Tinkering with a Diabetes-Compatible Recipe


This guest post was written by type 2 diabetic and chef Ward Alper. It originally appeared on his website, The Decadent Diabetic, and was republished on Information About Diabetes with permission.

Personally, I don’t think that any recipe is carved in stone. Yes, that goes for my recipes too.

For years, I was told that you could alter any recipe except when you bake cakes, etc. I was so traumatized by this notion that I was never willing to even try baking.

Once I got over it, baking became as creative a process for me as cooking – so creative that I was brave enough to enter a baking contest – and won. Go figure.

The Freedom to Tinker

Tinkering is the process of adapting, meddling or adjusting something in the course of making repairs or improvements.

It seems to me that every cook should tinker around. The only exception to this is in a restaurant, where guests expect a dish to taste the same way 100 times out of 100. I think that is why most chefs love the “specials.”

I experiment all the time. Sometimes it doesn’t work, but other times it knocks my socks off.

Examples of Tinkering

I was sipping a cup of one of my favorite teas a couple of weeks ago. It is lemon-ginger flavor. And I got to thinking about my lemon tart. It is one of my favorite – and one of my readers’ favorite – recipes. I thought, I wonder how good it would be to add ginger to the original lemon tart recipe. Turns out, it was one of the best lemon tarts I have ever made.

I am always saying that you need to make it your own. My recipes work for me and for many others. However, some people just hate an ingredient, such as mushrooms or blue cheese. I will almost always tell them to substitute something else. I also remind them that it may still be good – even better – but it is a different dish.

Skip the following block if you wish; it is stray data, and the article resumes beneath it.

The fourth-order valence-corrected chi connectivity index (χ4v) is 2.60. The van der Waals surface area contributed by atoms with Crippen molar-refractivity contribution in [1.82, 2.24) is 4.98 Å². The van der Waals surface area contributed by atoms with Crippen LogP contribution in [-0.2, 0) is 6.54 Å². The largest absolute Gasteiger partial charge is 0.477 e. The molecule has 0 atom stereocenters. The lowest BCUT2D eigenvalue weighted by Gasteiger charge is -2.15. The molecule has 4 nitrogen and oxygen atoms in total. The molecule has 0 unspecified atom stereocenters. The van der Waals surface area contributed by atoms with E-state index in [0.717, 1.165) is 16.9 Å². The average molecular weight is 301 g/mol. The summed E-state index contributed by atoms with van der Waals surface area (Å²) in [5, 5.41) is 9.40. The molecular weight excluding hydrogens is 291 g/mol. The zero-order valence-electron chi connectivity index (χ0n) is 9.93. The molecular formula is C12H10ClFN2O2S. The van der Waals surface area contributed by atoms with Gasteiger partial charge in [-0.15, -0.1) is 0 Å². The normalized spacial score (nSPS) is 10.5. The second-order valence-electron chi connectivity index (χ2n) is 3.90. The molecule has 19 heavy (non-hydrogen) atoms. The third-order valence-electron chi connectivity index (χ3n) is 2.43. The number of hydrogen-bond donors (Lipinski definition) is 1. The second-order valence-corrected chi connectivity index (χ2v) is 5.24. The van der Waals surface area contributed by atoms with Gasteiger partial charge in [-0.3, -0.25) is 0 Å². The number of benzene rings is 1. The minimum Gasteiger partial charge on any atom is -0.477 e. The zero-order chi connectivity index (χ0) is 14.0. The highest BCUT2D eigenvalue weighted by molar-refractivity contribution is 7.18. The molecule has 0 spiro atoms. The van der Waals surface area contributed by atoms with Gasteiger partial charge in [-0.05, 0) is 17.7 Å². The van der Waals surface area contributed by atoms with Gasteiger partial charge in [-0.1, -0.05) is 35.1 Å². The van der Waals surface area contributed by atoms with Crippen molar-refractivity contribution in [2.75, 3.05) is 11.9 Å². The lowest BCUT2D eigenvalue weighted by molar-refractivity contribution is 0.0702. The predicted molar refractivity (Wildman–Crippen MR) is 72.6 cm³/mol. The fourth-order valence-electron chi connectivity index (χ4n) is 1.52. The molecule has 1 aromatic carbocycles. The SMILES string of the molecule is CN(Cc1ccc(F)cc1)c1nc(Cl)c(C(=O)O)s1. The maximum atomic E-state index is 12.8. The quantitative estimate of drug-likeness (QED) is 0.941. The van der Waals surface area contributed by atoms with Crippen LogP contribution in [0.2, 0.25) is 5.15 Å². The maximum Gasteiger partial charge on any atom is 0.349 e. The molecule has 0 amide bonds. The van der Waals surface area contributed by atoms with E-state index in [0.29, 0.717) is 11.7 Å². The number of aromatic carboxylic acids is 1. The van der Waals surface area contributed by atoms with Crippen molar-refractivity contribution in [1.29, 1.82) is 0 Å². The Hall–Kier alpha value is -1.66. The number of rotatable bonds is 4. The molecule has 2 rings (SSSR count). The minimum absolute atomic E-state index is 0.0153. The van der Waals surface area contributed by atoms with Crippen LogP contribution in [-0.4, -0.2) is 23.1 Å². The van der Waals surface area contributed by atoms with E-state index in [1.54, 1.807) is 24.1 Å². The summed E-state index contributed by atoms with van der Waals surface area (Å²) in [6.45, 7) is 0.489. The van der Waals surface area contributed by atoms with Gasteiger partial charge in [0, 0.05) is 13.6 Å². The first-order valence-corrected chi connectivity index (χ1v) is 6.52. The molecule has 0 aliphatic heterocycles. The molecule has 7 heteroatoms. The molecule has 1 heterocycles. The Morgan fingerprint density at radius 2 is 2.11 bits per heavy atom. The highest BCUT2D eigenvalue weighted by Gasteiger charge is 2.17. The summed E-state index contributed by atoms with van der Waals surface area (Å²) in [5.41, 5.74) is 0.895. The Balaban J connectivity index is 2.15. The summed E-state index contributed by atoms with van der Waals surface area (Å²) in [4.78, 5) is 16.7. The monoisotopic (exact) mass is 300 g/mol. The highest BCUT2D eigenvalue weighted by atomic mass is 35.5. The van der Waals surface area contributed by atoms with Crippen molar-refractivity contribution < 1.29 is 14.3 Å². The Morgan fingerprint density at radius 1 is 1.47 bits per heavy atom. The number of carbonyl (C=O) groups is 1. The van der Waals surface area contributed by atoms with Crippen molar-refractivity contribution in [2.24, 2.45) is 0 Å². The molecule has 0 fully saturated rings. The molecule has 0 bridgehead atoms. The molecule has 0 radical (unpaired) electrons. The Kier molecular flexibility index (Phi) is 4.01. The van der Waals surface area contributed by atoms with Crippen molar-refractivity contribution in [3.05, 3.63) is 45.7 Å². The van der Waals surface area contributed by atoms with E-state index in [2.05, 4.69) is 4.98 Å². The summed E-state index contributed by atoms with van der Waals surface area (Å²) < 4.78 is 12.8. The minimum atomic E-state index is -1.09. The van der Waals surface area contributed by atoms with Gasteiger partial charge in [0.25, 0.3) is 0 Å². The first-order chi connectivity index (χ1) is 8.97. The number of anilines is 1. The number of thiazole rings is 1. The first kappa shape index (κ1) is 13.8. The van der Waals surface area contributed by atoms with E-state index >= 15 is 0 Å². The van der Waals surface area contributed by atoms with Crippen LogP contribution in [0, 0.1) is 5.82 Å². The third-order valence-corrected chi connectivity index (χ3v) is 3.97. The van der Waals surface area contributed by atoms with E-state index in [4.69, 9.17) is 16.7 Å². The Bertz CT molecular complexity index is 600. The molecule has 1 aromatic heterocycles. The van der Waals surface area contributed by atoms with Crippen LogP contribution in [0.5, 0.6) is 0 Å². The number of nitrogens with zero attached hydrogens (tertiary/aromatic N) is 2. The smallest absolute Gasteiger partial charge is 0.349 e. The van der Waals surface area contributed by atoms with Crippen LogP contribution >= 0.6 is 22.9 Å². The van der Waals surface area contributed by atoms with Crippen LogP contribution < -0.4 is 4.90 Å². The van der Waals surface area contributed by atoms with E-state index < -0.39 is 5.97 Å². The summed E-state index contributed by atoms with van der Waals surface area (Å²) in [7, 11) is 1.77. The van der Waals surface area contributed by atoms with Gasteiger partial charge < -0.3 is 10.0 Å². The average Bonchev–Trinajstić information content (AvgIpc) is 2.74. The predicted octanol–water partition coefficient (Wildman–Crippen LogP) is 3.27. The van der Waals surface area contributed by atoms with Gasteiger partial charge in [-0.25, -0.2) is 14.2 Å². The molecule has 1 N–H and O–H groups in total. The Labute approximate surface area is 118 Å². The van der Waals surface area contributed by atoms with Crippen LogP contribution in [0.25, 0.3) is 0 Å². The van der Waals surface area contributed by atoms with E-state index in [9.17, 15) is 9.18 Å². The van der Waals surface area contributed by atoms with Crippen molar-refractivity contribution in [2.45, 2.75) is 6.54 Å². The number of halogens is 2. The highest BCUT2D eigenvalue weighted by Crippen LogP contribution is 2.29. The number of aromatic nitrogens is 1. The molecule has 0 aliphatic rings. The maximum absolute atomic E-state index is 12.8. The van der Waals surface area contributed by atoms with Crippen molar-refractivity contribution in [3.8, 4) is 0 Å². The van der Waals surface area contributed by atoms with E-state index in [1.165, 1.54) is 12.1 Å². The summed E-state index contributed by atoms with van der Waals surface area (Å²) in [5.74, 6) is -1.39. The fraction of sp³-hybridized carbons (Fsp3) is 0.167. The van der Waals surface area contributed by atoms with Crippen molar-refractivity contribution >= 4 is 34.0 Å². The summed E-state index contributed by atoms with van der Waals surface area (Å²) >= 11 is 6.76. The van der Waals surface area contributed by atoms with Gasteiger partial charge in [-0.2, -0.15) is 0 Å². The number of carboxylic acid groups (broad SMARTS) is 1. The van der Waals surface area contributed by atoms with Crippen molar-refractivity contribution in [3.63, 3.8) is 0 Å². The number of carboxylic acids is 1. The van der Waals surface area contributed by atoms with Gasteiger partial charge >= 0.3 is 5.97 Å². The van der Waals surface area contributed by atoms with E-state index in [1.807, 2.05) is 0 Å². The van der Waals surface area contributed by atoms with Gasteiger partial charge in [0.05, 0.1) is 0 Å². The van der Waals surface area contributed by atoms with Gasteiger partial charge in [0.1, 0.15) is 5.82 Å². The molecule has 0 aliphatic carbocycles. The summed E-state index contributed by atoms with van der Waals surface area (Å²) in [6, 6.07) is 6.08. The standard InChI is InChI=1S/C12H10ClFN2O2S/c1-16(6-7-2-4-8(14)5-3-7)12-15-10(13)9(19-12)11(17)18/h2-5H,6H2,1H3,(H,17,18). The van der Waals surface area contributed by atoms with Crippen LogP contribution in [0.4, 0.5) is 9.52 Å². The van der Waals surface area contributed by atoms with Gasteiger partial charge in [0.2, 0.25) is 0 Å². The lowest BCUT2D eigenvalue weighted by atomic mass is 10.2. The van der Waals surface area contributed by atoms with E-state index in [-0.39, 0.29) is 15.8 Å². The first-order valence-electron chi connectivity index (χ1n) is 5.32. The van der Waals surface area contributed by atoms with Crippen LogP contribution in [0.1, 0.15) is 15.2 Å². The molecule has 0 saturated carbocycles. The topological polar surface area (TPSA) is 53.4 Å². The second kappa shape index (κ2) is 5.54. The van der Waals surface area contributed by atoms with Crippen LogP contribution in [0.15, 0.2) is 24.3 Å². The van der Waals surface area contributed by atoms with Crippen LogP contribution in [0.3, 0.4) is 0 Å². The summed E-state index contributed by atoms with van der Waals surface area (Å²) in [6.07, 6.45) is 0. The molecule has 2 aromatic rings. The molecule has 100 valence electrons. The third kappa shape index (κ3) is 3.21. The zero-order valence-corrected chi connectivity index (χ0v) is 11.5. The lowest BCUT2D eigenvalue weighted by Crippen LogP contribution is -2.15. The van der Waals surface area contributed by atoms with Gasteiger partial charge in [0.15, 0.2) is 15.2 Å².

I also cook with alcohol as a flavoring. For many reasons, some people don’t or won’t use alcohol. There are always other things that can take the place of that flavor. In desserts, it can be vanilla; in entrees, it can be an herb or some broth. No recipe should be looked at as unalterable.

Going back to my lemon-ginger tart, some folks don’t like ginger. They think it is too strong a flavor. That is perfectly fine. You could use some fresh mint instead of ginger (think lemon-mint tea). I personally wouldn’t like it as much as the ginger because I don’t like mint as much as I love ginger. I don’t hate it, I am not allergic to it, and I don’t think that it is bad for me. I simply like the flavor of ginger (in this recipe) better.

A Tinker-licious Recipe

In one of my restaurants, we used to serve a basket of seasoned bread to our guests. The “bread” was actually leftover pizza dough topped with grated cheese, garlic and herbs.

I now make my pizza using low-carbohydrate (5 grams net carbs) flax, oat and wheat pita breads. I had a soup (from my freezer) planned for my dinner one night and was pushed for time. What occurred to me was to make a warm seasoned bread for the soup using the low-carbohydrate pita. It was a dead ringer for what we served in the restaurant. It was soft, flavorful and chewy. More importantly, it was done in a flash.

Even I don’t have time to fuss every day. The wonderful thing is you can tinker around with the herbs and grated cheese you use each time. This way you have different flavored bread each time, and you can make it the perfect match to what you are serving.

Let your imagination flow. Use a recipe as a guideline and go from there. Trust me; once you create your special version of a recipe, somebody like me will tinker around with it.

ENJOY!!! Be happy, be healthy, be creative, and BE DECADENT!

Click here for Ward's Low-Carb Garlic Bread recipe!

Get more cooking tips and recipe ideas from Ward Alper, the Decadent Diabetic, on his website.

Photo credit: Monik Markus on Flickr